The Telegraph
Since 1st March, 1999
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Death rides on a Bangla cycle

Dhaka, Dec. 8: A man on a cycle rode into a crowd watching police defuse another bomb and blew himself up in Netrokona, northern Bangladesh, killing seven people, police said.

Four people, including the bomber, were killed on the spot and four others died on their way to the hospital or after arriving there, police said.

No one claimed responsibility for the blasts, but police blamed the Jumatul Mujahideen Bangladesh militant group fighting for the introduction of Sharia law in the mainly Muslim democracy.

A crowd of about 1,000 people had gathered in a Netrokona street to watch the police and fire brigade personnel defuse a bomb. A man on a cycle rode into the crowd, pulled a cord tied to his body and detonated the bomb.

Blooded and severed limbs littered the site of the blast outside the office of Udichi Shilpi Ghosti, a cultural organisation that recently held a series of musical functions to create awareness against the Islamic militants.

Among the dead was a local leader of the cultural group. Many of the victims were people on their way to work at offices, colleges and markets, witnesses said.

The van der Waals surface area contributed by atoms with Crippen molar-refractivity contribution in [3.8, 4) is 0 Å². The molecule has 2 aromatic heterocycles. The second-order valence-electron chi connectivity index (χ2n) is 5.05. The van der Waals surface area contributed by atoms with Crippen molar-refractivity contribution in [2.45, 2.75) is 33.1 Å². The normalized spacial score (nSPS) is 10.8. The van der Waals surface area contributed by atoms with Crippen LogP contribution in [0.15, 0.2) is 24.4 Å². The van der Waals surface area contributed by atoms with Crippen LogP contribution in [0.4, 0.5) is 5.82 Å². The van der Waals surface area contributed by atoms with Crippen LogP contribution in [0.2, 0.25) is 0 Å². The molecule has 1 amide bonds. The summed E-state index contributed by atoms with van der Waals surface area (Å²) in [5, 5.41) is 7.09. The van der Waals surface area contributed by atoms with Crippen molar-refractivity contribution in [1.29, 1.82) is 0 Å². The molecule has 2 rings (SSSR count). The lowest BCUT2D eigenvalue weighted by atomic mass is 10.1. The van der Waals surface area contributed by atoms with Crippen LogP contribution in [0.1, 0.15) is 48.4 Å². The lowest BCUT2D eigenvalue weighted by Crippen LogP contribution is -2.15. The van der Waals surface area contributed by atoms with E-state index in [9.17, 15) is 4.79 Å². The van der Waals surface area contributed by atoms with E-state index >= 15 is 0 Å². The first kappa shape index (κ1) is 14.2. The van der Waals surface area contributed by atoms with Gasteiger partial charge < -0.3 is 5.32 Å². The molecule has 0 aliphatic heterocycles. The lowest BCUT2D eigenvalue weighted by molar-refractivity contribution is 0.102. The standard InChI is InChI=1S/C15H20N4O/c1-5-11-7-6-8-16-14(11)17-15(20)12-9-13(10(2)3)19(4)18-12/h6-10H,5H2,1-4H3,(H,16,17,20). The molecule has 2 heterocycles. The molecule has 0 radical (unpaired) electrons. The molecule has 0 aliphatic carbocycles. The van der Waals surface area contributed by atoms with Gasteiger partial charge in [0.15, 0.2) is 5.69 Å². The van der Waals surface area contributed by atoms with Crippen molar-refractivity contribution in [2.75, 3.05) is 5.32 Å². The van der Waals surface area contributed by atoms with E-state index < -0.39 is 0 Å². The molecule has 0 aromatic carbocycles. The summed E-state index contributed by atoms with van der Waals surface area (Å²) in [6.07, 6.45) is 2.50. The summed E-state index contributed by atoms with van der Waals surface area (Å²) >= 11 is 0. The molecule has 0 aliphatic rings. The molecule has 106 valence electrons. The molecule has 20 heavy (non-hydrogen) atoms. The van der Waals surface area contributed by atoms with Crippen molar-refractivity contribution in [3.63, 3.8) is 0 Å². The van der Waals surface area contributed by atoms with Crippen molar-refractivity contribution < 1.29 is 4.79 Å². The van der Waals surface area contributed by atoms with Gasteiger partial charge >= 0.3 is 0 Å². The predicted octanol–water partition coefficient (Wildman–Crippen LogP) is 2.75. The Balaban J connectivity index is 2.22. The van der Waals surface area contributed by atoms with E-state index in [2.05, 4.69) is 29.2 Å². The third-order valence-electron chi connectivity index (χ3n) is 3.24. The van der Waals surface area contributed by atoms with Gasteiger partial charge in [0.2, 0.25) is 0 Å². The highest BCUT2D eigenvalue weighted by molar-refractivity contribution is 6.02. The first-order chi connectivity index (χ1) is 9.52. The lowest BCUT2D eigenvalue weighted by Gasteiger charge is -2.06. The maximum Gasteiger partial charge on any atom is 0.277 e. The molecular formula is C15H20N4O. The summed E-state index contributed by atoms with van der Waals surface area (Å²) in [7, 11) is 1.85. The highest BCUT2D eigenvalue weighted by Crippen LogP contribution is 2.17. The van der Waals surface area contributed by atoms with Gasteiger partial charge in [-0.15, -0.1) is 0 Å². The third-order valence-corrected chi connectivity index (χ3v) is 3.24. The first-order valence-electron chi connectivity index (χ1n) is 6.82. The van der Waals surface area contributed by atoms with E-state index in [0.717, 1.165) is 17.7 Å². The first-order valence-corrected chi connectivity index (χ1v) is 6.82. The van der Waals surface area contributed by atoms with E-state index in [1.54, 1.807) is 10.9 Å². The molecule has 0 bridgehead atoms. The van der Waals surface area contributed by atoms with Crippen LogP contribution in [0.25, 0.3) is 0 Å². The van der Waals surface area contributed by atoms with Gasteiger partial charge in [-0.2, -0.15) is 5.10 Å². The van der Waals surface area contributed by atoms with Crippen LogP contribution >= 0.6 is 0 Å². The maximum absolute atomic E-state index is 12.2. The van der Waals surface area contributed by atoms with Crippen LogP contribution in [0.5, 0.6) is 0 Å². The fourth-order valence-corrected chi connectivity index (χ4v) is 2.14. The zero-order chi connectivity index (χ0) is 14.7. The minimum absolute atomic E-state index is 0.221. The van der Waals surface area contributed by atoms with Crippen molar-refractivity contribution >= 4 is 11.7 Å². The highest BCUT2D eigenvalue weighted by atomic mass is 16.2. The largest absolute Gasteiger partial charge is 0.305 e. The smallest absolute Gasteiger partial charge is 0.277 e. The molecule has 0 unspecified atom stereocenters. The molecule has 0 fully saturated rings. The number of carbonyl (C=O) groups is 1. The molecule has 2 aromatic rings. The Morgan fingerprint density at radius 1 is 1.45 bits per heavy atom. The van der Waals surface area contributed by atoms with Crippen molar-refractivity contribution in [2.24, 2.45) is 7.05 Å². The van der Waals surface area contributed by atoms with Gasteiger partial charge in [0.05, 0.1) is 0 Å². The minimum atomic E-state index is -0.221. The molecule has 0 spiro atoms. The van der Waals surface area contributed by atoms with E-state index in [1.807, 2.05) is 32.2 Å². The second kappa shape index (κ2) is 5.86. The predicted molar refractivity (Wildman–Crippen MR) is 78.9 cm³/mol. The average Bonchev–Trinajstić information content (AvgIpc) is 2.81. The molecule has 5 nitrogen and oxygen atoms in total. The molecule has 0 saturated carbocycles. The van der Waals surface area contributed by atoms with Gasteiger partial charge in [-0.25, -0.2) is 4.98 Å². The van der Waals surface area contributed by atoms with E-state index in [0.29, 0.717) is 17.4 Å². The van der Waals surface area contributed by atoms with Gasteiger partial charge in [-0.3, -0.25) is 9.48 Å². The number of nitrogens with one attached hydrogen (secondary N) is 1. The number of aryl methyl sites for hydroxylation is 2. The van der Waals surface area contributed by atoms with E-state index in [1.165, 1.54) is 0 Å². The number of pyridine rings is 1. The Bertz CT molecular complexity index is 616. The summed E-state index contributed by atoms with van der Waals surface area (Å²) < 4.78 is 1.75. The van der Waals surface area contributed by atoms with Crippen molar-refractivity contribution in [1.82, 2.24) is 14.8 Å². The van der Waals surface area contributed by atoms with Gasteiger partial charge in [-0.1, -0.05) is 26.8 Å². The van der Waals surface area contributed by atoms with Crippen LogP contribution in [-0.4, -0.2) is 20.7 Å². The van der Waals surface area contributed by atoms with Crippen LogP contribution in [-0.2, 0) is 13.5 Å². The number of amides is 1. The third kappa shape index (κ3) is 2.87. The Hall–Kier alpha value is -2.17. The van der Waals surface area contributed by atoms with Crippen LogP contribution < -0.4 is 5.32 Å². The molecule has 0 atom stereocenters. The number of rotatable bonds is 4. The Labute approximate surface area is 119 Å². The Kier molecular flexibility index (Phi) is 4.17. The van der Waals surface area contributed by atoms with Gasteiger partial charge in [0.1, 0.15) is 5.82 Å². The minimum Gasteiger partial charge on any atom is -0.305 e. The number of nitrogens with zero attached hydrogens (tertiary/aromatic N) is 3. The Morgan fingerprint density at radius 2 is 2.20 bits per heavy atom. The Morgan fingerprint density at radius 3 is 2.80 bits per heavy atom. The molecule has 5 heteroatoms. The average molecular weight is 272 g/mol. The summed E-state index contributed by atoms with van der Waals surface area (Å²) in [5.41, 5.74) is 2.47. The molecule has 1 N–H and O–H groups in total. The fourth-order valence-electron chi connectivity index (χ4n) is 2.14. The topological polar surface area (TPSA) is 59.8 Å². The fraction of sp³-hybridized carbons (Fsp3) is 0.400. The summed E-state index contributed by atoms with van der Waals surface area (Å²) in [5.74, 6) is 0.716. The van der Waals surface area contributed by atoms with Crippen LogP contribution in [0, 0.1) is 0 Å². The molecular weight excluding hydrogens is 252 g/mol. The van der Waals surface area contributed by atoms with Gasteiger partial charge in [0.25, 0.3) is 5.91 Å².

Last week, similar bomb attacks killed 14 people in Gazipur town outside Dhaka and in the southern port city of Chittagong .

In August, more than 400 bombs exploded across the country, leaving two persons dead. Two judges were killed in a suicide bomb attack last month just after the South Asian summit ended in Dhaka.

Police said they found a would-be suicide bomber among the wounded, with an unexploded bomb strapped to his body. He was taken to hospital unconscious, they added.

“Definitely our activists are targets, because we try to reform the society for greater emancipation of the people,” Mahmud Selim, general secretary of the national committee of Udichi said.

In March 1999, 10 people were killed and over 50 injured when a bomb exploded at an open-air concert organised by Udichi in western Jessore town.

Many Islamic groups dislike Udichi, which puts on open-air drama and music shows and poetry recitals. It pursues a strong secular philosophy.

The main Opposition Awami League party said today’s blasts were “part of a continuing scourge of radical Islamists seeking to overturn the country’s democratic constitution”.

Awami League general secretary Abdul Jalil said: “It is time to act, but instead the government is playing a game by trying to politicise a deadly issue”.

The government and opposition blame each other for the emergence of Islamist militancy in Bangladesh.

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